This 15-credit (post-baccalaureate) graduate certificate program takes place over three semesters. The program is primarily offered online with an in-person weekend introduction and final virtual capstone project presentation.
- Semester 1 (1 credit; 15 wk) IPEC 510 Interprofessional Communication and the Care Coordinator I
Defines the various roles of the care coordinator. Identifies all health care providers on the interprofessional team and what their responsibilities are to patient and family care. Focuses on development of effective interprofessional communication and leadership strategies by introducing concepts of teamwork. Explores strategies for conflict negotiation and patient engagement. Facilitates the sharing of individual perspectives and patient care experiences.
- Semester 1 (2 credit; 6 wk) IPEC 511 U.S. Healthcare and Care Coordination
Explores the overall infrastructure of the health care system and care delivery models. Introduces concepts of regulation. Examines how the effect of different settings and levels of care impact care transitions. Explores effective use of the electronic health record. Identifies the patient-centered care model as integral to improving outcomes. Describes the best ways to share information across health care settings during care transitions.
- Semester 1 (3 credit; 9 wk) IPEC 512 Healthcare Payment Models and Care Coordination
Examines aspects of health care financing that affect the type of services the care coordinator can provide. Provides an overview of key points related to insurance coverage, including managed care, Medicare and Medicaid. Reinforces the utilization review process and compliance. Discusses an overview of current U.S. health policy with a special focus on vulnerable patients and the importance of population health management.
- Semester 2 (2 credit; 6 wk) IPEC 513 Ethical and Legal Considerations in Care Coordination
Focuses on applying ethical decision-making frameworks to analyze ethical dilemmas that occur with patient care and between members of the interprofessional team. Examines care coordinator role conflict between patient advocacy versus health system advocacy. Provides a framework for identifying potential liabilities while working in the care coordinator role. Examines issues surrounding access to care and social justice. Explores legal responsibilities of the care coordinator.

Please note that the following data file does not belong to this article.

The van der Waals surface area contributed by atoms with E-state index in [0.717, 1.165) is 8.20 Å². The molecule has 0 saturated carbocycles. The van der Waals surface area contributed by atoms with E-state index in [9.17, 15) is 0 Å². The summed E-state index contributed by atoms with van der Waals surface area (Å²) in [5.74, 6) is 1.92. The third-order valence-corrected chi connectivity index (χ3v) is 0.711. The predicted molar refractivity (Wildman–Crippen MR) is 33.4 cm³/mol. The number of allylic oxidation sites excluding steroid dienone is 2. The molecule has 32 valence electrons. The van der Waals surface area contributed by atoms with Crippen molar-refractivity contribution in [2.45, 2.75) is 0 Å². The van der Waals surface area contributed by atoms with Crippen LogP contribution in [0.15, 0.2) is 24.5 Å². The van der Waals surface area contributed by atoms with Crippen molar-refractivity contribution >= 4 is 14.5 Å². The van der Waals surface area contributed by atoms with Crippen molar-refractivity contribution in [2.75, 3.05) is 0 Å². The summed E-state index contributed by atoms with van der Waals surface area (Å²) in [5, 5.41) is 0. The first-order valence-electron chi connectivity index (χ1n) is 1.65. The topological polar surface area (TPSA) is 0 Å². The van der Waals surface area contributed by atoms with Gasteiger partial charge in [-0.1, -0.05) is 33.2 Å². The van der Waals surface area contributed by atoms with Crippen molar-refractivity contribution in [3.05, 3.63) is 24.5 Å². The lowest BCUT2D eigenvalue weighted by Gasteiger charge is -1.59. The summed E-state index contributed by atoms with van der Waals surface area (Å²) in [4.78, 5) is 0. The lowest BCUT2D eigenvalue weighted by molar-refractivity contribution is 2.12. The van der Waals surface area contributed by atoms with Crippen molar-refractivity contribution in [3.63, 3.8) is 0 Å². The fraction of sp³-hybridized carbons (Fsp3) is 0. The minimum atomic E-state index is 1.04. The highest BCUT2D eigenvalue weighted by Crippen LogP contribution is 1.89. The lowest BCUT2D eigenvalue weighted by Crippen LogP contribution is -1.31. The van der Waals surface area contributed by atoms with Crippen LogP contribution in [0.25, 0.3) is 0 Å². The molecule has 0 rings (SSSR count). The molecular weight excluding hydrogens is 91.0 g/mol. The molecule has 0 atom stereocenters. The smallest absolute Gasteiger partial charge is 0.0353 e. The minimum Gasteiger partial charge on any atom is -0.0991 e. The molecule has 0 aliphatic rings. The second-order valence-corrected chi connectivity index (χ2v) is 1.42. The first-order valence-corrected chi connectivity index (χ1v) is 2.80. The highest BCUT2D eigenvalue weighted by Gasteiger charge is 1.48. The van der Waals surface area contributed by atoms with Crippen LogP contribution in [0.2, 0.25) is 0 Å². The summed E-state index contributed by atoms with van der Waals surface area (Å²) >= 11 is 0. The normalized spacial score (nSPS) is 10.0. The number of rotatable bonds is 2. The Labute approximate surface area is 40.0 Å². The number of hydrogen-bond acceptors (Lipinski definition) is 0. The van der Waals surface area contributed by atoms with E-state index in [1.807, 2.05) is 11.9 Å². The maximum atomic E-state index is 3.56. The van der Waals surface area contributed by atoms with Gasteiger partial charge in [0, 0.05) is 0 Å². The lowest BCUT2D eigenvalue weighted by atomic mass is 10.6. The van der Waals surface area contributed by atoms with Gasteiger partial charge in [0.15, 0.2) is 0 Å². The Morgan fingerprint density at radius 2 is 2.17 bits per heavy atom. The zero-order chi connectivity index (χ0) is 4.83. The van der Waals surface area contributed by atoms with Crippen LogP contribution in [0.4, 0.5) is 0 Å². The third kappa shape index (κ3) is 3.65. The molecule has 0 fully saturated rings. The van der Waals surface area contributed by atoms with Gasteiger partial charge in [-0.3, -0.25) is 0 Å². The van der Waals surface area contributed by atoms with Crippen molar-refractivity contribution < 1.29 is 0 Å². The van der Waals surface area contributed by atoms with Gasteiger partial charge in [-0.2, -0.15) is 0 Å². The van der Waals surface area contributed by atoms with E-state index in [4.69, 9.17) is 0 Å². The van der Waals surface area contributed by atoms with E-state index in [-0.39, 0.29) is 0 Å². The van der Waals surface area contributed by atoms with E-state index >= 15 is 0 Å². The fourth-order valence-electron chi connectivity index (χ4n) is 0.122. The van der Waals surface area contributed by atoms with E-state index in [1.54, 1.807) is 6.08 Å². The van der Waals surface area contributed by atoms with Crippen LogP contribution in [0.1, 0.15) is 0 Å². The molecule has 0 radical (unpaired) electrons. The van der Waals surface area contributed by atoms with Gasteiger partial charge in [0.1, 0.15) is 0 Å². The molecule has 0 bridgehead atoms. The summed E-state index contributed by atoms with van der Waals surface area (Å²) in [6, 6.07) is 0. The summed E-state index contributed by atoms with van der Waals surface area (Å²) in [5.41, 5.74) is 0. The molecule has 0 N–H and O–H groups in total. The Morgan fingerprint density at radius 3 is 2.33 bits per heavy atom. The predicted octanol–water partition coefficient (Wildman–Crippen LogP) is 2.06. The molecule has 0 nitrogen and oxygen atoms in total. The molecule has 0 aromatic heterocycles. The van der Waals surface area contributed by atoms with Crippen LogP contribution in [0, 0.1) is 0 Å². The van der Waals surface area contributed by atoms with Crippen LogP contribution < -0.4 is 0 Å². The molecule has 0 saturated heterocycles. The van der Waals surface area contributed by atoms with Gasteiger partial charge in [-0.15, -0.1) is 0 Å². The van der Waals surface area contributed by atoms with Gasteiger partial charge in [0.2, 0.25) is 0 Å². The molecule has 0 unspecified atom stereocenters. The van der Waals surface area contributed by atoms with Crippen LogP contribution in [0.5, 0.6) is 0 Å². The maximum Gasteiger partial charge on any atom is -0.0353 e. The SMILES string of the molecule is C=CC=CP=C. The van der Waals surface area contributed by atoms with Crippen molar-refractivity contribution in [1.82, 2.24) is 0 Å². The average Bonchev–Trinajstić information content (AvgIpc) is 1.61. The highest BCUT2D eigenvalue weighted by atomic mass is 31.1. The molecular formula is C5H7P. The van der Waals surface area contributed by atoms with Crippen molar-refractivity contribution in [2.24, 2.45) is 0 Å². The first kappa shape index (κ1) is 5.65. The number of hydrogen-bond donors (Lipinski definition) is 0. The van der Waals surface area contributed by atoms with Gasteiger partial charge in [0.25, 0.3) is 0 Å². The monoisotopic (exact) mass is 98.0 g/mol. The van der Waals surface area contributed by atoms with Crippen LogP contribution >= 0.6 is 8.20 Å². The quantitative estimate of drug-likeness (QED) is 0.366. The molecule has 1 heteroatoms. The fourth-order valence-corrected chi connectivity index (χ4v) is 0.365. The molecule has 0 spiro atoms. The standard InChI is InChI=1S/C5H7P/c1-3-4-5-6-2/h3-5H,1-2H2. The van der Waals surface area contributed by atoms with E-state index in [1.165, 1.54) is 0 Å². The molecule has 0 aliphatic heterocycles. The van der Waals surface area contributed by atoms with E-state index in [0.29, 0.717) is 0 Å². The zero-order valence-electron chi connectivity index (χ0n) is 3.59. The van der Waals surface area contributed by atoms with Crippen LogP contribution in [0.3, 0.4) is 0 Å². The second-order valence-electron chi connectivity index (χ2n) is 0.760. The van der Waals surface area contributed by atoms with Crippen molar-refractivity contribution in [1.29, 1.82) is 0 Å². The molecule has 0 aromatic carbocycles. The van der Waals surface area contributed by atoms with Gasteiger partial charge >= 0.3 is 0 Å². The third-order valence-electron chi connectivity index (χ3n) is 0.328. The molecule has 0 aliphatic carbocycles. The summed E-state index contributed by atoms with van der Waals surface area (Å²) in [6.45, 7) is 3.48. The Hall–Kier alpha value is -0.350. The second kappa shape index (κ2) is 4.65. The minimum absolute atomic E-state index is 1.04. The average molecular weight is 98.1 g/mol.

- Semester 2 (3 credit; 9 wk) IPEC 514 Hospital-Based Care Coordination
Explores care coordination in the hospital setting with a focus on discharge planning, medication reconciliation and effective care transitions out of the hospital. Addresses how to identify those patients who have high risk for excess utilization of hospital resources due to limited financial means, lack of insurance, chronic illness, and/or catastrophic injury. Addresses national recommendations for effective care coordination strategies to improve patient outcomes.
- Semester 2 (1 credit; 15 wk) IPEC 515 Interprofessional Communication and the Care Coordinator II
Reinforces roles and responsibilities of health care providers on the interprofessional team during care coordination and prepares students to assume a professional role. Applies effective interprofessional communication and leadership strategies by reinforcing concepts of teamwork. Explores strategies for conflict negotiation and patient engagement. Facilitates the sharing of individual perspectives and patient care experiences.
- Semester 3 (3 credit; 9 wk) IPEC 516 Community-Based Care Coordination
Emphasizes the value of maintaining a primary care provider and connecting the patient with appropriate community resources. Emphasis will be on the patient-centered medical home model of health care delivery, which provides an environment conducive to direct coordination of a patient’s primary care with a special focus on effective care transitions. Discusses concepts of advanced care planning, medication management and patient engagement from the outpatient perspective. Identifies how to differentiate high-risk patient populations and provide effective transitions of care within community settings. Introduces concepts of population health and the role of the family in care of the patient.